I discuss my time as a Librarian in Honduras (2002-2003) in the new book Taking your MLIS Abroad: Getting and Succeeding in an International Library Job by Lara Seven Phillips & Katherine G. Holvoet which was just published on November 30, 2016. From what I have read so far, its a great book and gives honest answers (the good, the bad, and the ugly) about working as a librarian abroad.
Lara and Kate had a call/announcement looking for librarians who had experience working out of the country and then sent those individuals a questionnaire with 15 questions. Later other questions were asked via email. I did not, as many people know, have a good experience working in Honduras and I don’t mind sharing. All the answers that I gave for the book where things that I have told family, friends, and co-workers over the years.
This was my favorite sentence that I submitted (and its something that I always say) and sadly it did not make the editing cut is: “not every adventure is a good adventure.” This is so true. I had many trips before Honduras around Central and South American and had wonderful adventures, but this was the fist time I was in a situation that was truly horrible. I hated it and I wanted to leave every day I was there. But I stayed one year and left at the end of the school year.
The whole passage I submitted was: “I came to realize that not every adventure is a good adventure. Some adventures are terrible and they suck and you will end up hating them and that’s totally ok. It’s ok to have a bad adventure, learn from it, and leave. Even if you have a contact, don’t be a martyr, as no one cares. Get out of it what you want to and then leave.”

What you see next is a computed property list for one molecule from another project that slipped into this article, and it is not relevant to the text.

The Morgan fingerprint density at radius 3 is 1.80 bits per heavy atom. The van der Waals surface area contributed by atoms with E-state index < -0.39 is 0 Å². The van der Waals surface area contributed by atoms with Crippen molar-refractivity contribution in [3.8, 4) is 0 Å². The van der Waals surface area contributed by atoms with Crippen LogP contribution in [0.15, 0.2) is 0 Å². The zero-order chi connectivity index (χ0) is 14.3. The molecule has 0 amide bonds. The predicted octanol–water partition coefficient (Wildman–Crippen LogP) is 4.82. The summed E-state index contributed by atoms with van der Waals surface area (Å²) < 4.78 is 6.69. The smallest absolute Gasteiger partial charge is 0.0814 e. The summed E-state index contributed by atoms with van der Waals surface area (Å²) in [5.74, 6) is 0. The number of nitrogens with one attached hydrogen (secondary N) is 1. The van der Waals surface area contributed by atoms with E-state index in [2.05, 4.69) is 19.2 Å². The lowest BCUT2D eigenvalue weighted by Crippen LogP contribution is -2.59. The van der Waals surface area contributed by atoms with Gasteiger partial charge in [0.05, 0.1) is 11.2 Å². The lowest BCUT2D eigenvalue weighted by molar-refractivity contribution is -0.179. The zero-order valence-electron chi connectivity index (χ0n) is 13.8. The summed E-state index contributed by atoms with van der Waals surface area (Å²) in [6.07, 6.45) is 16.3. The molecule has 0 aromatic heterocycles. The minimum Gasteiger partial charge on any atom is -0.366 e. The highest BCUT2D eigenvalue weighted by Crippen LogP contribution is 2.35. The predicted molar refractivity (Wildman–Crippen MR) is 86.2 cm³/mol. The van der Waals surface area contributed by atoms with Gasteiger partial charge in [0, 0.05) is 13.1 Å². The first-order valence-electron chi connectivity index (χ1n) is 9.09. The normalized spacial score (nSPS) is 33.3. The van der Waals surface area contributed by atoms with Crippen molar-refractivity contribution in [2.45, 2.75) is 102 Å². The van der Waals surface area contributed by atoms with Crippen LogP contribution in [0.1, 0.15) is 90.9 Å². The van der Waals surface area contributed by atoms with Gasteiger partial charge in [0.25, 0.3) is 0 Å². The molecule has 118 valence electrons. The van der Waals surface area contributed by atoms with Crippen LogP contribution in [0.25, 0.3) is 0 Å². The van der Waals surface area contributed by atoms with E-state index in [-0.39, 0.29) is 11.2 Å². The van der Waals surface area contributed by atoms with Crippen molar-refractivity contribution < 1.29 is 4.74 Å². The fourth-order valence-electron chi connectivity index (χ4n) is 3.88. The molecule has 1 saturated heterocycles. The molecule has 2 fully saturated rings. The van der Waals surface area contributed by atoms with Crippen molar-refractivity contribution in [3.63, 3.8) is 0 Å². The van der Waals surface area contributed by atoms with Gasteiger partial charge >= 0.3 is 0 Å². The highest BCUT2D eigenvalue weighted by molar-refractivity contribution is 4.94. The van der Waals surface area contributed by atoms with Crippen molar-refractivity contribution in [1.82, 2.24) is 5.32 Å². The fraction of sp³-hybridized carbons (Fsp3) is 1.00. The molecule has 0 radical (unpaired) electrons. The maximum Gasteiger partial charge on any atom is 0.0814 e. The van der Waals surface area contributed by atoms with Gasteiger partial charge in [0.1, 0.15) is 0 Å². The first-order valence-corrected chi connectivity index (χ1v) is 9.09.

What ended up in the book: “It’s ok to have a bad adventure, learn from it, and leave. Even if you have a contact, don’t be a martyr, as no one cares. Get out of it what you want to and then leave.”
Taking your MLIS Abroad is a fun book and I am quoted a few (I think I counted 13) times, so buy the book or get it from your local library.
I had dinner at Nevanka and Lal’s house tonight. Nevanka cooked Sri Lankan and everything was wonderful, but a bit spicy. Well spicy for this Minnesotan palate (I had emailed her earlier in the week reminding her that spicy will kill me and she did not cook anything spicy!). It was also wonderful to see Polly and Susan and catch up. Its always a great time when you get a bunch of librarians together!
I tried the new Virtual Reality lab in the library today. It was amazing. I figured it would be like some hokey video game, but it was so lifelike. In one game/simulation or whatever they are called, I was in the mountains and looking over the edge of a cliff and was told to walk off. Even though I knew I was in the library and that there was ground below me, I just could not walk over the cliff. Apparently very few people walk over the cliff. The human sense of self preservation is apparently very strong, even in the VR world. Besides the mountains with the cliff, I was also able to see the rover on Mars, visit an English country church, walk the mountains of Nepal, and visit a few other ones.